Once upon a time there was a genre called nature writing. It was thoughtful and earnest, poetic and deep. It was built on a tradition — a transcendental, antisocial, largely pastoral tradition. It grew and flourished to the point where it even earned its own little section in the bookstore, where everyone who wanted to read it knew where to find it . . . and those who were looking more broadly for something good to read wouldn’t likely stumble over it again. There it sat, isolated from those works more generally known as literature. Writers began to fear being placed there. Over time, even those who originally embraced it would come to reconsider the value of the box.
Orion has periodically suffered a similar fate, having been grouped with what are known in the industry as “niche” magazines. Never was it the intention of Orion’s founders and editors to create an environmental magazine — that is to say, a publication about a particular subject. Orion approaches nature and environmental concerns as a context. It grows out of the belief that “environment” is no more a niche interest than eating; that “nature” is just another name for everything that is. In fact, once you apply such a label to the writing that appears in this magazine, you’ve very nearly missed the point.
Thankfully, just as climate change is becoming something that you ought to be concerned about whether you consider yourself an environmentalist or not, nature writing too is coming unbound. Today, writing in which environment looms large pervades all publishing media, from books to magazines, newspapers to NPR commentaries, and all across the blogosphere. It takes the form of fiction and nonfiction, poetry and essays, and all sorts of genre-bending combinations of all these things. And it is increasingly hard to categorize. This evolution is due in part to a new generation of writers who are expanding the bounds of writing about nature such that it is becoming less a subgenre than a vital part of literature (no adjective required). But it’s also true that many of the luminaries are writers who never should have been put in the box in the first place, writers whose work has a much wider relevancy and deserves a much wider audience.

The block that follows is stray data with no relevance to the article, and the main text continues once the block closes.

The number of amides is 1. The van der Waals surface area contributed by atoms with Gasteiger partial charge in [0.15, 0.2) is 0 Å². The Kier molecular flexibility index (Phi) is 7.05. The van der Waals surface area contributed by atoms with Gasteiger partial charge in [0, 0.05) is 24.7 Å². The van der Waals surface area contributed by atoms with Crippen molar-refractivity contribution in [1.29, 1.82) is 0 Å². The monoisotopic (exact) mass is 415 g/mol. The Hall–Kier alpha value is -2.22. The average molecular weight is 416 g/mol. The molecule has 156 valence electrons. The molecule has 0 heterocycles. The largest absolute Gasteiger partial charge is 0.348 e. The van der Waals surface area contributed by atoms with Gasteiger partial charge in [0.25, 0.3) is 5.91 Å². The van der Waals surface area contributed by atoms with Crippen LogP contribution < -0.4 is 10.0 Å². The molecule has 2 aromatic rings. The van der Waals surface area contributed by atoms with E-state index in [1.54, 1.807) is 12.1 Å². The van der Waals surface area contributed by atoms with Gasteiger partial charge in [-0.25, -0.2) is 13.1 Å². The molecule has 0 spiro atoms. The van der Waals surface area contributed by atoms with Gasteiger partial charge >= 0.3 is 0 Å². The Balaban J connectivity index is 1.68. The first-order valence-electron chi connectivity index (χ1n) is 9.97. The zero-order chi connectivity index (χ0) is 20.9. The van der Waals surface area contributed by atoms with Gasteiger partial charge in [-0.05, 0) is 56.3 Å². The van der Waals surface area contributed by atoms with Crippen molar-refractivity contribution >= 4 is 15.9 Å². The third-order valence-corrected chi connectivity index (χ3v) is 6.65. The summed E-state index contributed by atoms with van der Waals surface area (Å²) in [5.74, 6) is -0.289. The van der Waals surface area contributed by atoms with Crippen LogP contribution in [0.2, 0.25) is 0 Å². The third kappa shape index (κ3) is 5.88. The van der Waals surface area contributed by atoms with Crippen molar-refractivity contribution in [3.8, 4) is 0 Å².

This is the danger of labels, and it’s why the dissolution of nature writing is a good thing. Breaking down the false construct between humans and the rest of nature will be just as necessary, if we are going to evolve a culture suited to the limits of the Earth. The good news is that these two endeavors are in fact one. A literature grounded in the natural world, as alive as the world beyond the pages —narratives that chronicle lives lived, as all are, in places — is as humbling as it is compelling. It can have a sort of Trojan horse effect, whereby the writing itself earns a place in people’s hearts and, once there, can promote the idea that nature is what makes us human, that what we do to the environment, we do to ourselves. The more people relish this good literature, the more they come to understand the danger we are in ecologically speaking, the better the chances that humanity will rise to meet the challenges that lie ahead.
This magazine was founded on the notion that writers and artists can precipitate change — indeed are those most likely to touch us in ways that might compel us to change. Now that environmental writing is officially out of the box, the potential of Orion is magnified a hundredfold.